Clinical Characteristics and Risk Factors for the Recurrence of Benign Paroxysmal Positional Vertigo


Benign paroxysmal positional vertigo (BPPV) manifests itself as a paroxysm of vertigo and nystagmus lasting several seconds, which is self-limiting. The clinical characteristics and risk factors for the recurrence of BPPV in different ages have not yet been investigated.

Materials and Methods: A retrospective observational study was conducted in the Department of Neurology in Beijing Tiantan Hospital from July 2009 to June 2015. The study included 1,012 patients aged 18–93 years. All patients received the definitive diagnosis and canalith repositioning maneuvers treatment and finally accomplished follow-up. Demographic variables, potential recurrence risk factors, neurological examination, and laboratory indexes were assessed.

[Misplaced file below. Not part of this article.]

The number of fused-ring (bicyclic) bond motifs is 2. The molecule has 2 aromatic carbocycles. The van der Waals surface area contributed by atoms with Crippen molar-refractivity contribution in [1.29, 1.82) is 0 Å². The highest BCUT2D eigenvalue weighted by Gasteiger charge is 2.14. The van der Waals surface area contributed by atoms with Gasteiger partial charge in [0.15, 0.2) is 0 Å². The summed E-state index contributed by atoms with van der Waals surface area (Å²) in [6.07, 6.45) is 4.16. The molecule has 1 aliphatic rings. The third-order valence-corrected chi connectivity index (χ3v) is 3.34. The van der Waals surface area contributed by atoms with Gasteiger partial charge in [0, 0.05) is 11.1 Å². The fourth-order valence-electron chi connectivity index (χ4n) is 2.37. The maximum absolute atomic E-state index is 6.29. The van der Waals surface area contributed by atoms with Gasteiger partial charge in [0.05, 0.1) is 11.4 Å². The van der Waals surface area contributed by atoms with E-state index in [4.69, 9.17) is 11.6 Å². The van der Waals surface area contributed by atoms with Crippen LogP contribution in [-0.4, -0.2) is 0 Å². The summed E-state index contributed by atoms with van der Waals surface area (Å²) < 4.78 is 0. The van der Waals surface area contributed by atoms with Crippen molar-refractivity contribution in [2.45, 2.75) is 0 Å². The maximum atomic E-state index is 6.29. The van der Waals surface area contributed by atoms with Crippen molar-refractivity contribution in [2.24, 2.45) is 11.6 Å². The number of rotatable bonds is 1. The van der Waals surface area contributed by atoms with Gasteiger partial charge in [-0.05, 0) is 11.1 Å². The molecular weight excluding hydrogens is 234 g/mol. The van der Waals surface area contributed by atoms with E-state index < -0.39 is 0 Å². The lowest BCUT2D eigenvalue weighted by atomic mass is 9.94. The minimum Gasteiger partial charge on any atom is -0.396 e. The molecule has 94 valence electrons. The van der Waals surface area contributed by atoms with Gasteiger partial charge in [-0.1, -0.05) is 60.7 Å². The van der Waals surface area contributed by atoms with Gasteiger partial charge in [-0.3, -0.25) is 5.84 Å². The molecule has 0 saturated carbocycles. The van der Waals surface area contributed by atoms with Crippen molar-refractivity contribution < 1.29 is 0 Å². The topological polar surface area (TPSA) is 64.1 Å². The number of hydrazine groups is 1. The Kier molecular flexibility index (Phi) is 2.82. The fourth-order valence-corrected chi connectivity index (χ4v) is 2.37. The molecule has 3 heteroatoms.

Data Analyses: The t-test or chi-squared test was first performed for group comparison, then logistic regression analysis was used to investigate the risk factors of BPPV recurrence.

Results: The 1-year recurrence rates of BPPV patients after reposition maneuvers were, respectively, 22.79% (aged 18–45 years), 23.92% (aged 45–60 years), 28.89% (over 60 years). The recurrence rates among the three groups have no statistically significant difference. Logistic regression analysis shows that women BPPV patients have more recurrence risks than do men. Ménière’s disease (odds ratio = 6.009, 95% confidence interval: 2.489–14.507, p < 0.001), hypertension (odds ratio = 1.510, 95% confidence interval: 1.095–2.084, p = 0.012), migraine (odds ratio = 2.534, 95% confidence interval: 1.164–5.516, p = 0.019), and hyperlipemia (odds ratio = 1.419, 95% confidence interval: 1.024–1.968, p = 0.036) were risk factors for the recurrence of BPPV in patients.

Conclusion: We conclude that Ménière’s disease, hypertension, migraine, and hyperlipemia may be independent risk factors for the recurrence of BPPV in patients, but aging does not increase the recurrence risk.



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